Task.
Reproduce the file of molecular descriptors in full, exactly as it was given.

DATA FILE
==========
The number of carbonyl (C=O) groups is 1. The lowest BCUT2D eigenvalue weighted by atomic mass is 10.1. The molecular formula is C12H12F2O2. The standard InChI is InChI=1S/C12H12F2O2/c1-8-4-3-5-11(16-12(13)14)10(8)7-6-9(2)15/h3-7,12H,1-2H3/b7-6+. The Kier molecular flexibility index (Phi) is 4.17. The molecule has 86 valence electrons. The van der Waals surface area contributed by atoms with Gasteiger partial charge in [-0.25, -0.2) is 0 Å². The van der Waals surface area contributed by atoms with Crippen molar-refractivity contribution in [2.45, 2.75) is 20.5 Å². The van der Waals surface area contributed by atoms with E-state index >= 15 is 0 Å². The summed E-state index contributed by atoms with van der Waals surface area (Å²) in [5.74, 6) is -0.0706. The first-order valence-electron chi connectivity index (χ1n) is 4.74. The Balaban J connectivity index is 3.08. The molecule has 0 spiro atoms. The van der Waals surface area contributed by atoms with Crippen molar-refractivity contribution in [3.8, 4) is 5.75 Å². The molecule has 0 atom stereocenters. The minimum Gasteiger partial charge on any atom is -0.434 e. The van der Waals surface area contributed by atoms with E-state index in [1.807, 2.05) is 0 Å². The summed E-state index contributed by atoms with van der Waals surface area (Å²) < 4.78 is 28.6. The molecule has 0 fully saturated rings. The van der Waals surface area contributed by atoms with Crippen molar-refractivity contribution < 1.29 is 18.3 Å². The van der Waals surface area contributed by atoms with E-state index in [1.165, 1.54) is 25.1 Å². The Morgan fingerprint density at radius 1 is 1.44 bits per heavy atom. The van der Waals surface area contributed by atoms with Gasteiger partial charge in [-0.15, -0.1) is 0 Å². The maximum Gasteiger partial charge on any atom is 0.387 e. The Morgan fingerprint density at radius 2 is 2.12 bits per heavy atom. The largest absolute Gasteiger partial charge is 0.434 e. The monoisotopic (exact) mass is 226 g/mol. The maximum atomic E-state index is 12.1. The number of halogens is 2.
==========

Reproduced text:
The number of carbonyl (C=O) groups is 1. The lowest BCUT2D eigenvalue weighted by atomic mass is 10.1. The molecular formula is C12H12F2O2. The standard InChI is InChI=1S/C12H12F2O2/c1-8-4-3-5-11(16-12(13)14)10(8)7-6-9(2)15/h3-7,12H,1-2H3/b7-6+. The Kier molecular flexibility index (Phi) is 4.17. The molecule has 86 valence electrons. The van der Waals surface area contributed by atoms with Gasteiger partial charge in [-0.25, -0.2) is 0 Å². The van der Waals surface area contributed by atoms with Crippen molar-refractivity contribution in [2.45, 2.75) is 20.5 Å². The van der Waals surface area contributed by atoms with E-state index >= 15 is 0 Å². The summed E-state index contributed by atoms with van der Waals surface area (Å²) in [5.74, 6) is -0.0706. The first-order valence-electron chi connectivity index (χ1n) is 4.74. The Balaban J connectivity index is 3.08. The molecule has 0 spiro atoms. The van der Waals surface area contributed by atoms with Crippen molar-refractivity contribution in [3.8, 4) is 5.75 Å². The molecule has 0 atom stereocenters. The minimum Gasteiger partial charge on any atom is -0.434 e. The van der Waals surface area contributed by atoms with E-state index in [1.807, 2.05) is 0 Å². The summed E-state index contributed by atoms with van der Waals surface area (Å²) < 4.78 is 28.6. The molecule has 0 fully saturated rings. The van der Waals surface area contributed by atoms with Crippen molar-refractivity contribution < 1.29 is 18.3 Å². The van der Waals surface area contributed by atoms with E-state index in [1.165, 1.54) is 25.1 Å². The Morgan fingerprint density at radius 1 is 1.44 bits per heavy atom. The van der Waals surface area contributed by atoms with Gasteiger partial charge in [-0.15, -0.1) is 0 Å². The maximum Gasteiger partial charge on any atom is 0.387 e. The Morgan fingerprint density at radius 2 is 2.12 bits per heavy atom. The largest absolute Gasteiger partial charge is 0.434 e. The monoisotopic (exact) mass is 226 g/mol. The maximum atomic E-state index is 12.1. The number of halogens is 2.